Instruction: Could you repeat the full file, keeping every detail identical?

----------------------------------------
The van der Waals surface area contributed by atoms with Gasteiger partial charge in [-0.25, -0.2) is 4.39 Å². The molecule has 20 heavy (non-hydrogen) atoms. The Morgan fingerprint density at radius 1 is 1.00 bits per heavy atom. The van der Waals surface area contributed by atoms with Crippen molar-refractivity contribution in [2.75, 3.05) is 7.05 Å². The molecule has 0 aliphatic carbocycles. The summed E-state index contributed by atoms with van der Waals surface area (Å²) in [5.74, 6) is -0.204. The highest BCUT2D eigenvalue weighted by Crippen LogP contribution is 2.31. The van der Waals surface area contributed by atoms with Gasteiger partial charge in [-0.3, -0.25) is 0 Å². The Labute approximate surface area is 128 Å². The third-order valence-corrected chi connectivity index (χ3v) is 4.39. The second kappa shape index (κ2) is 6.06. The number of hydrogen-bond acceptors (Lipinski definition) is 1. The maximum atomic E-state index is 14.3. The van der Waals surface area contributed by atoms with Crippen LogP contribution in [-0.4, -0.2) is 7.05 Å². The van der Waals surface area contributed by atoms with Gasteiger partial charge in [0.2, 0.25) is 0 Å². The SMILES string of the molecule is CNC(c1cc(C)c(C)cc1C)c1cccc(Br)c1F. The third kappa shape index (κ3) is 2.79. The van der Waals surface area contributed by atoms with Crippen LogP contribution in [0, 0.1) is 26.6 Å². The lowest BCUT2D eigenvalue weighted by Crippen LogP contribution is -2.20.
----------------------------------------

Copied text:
The van der Waals surface area contributed by atoms with Gasteiger partial charge in [-0.25, -0.2) is 4.39 Å². The molecule has 20 heavy (non-hydrogen) atoms. The Morgan fingerprint density at radius 1 is 1.00 bits per heavy atom. The van der Waals surface area contributed by atoms with Crippen molar-refractivity contribution in [2.75, 3.05) is 7.05 Å². The molecule has 0 aliphatic carbocycles. The summed E-state index contributed by atoms with van der Waals surface area (Å²) in [5.74, 6) is -0.204. The highest BCUT2D eigenvalue weighted by Crippen LogP contribution is 2.31. The van der Waals surface area contributed by atoms with Gasteiger partial charge in [-0.3, -0.25) is 0 Å². The Labute approximate surface area is 128 Å². The third-order valence-corrected chi connectivity index (χ3v) is 4.39. The second kappa shape index (κ2) is 6.06. The number of hydrogen-bond acceptors (Lipinski definition) is 1. The maximum atomic E-state index is 14.3. The van der Waals surface area contributed by atoms with Crippen LogP contribution in [-0.4, -0.2) is 7.05 Å². The van der Waals surface area contributed by atoms with Gasteiger partial charge in [0.2, 0.25) is 0 Å². The SMILES string of the molecule is CNC(c1cc(C)c(C)cc1C)c1cccc(Br)c1F. The third kappa shape index (κ3) is 2.79. The van der Waals surface area contributed by atoms with Crippen LogP contribution in [0, 0.1) is 26.6 Å². The lowest BCUT2D eigenvalue weighted by Crippen LogP contribution is -2.20.